The Quest for a Voice: Revisiting Asia’s Democratic Revolt

Conference/Symposium: Center for Chinese Studies: Center for Korean Studies: Institute of East Asian Studies: Mongolia Initiative | April 14 | 2-6 p.m. | 180 Doe Library

 M.P. Lu. Bold, Member of Parliament, Mongolia; Batchimeg Migeddorj, Office of the President of Mongolia; Namhee Lee, Asian Languages and Cultures, UCLA; Rowena He, Government, St. Michael's College; Mendee Jargalsaikhan, Political Science, University of British Columbia; Teresa Wright, Political Science, California Sate University Long Beach; M. Steven Fish, Political Science, UC Berkeley

 Kevin O'Brien, Political Science, UC Berkeley

 Institute of East Asian Studies (IEAS), Center for Korean Studies (CKS), Center for Chinese Studies (CCS)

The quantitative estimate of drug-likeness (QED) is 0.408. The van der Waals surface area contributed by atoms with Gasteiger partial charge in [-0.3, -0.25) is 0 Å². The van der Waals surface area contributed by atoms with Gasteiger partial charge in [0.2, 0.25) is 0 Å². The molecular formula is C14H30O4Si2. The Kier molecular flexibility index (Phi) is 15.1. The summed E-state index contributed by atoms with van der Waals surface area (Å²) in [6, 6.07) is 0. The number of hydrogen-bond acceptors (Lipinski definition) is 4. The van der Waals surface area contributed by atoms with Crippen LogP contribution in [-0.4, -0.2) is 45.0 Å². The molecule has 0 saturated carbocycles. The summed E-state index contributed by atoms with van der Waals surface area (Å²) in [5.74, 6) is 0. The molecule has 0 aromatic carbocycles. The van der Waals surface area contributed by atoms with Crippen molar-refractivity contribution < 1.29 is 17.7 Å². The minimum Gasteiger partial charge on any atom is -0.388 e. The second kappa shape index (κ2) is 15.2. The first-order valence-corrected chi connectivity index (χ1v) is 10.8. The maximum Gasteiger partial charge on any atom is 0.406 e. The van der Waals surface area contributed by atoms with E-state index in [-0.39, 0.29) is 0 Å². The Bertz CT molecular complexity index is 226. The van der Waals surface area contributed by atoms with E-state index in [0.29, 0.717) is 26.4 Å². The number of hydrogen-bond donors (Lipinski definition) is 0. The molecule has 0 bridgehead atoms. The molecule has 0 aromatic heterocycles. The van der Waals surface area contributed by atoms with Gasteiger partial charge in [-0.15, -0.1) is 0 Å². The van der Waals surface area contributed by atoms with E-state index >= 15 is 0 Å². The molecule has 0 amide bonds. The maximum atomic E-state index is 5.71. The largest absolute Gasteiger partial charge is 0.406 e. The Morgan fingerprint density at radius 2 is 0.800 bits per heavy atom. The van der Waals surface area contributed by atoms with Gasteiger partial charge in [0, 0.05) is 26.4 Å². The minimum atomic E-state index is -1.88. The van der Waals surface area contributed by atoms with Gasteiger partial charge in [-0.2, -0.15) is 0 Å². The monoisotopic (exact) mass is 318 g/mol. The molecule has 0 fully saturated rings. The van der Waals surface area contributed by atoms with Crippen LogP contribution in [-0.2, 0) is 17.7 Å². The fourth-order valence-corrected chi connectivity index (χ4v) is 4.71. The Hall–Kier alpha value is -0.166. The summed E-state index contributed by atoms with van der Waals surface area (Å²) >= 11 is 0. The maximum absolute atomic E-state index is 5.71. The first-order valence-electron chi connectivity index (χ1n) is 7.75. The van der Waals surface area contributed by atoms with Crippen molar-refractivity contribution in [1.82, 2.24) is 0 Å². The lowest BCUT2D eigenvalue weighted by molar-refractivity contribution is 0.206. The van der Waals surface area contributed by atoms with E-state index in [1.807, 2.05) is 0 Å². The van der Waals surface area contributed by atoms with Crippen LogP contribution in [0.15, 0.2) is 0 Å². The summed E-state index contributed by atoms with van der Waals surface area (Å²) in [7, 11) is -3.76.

A quarter century ago, Mongolia, Asia’s first Communist power, was wracked by revolt among its young, educated elite, a revolt that ultimately culminated in the collapse of Communism and establishment of a democratic government . Only months earlier, demonstrations at Tiananmen had ended in tragedy and disaster. Earlier still, Kwangju’s youth rallied to the cry of democractic reform.
Looking back at this period from the perspective of hindsight, and in the context of our own contemporary conversations about the preservation of democratic forms and ideals, scholars and government officials, including those who lived through these cataclysmic events, discuss Mongolia’s journey in comparative political perspective.

 ieas@berkeley.edu, 510-642-2809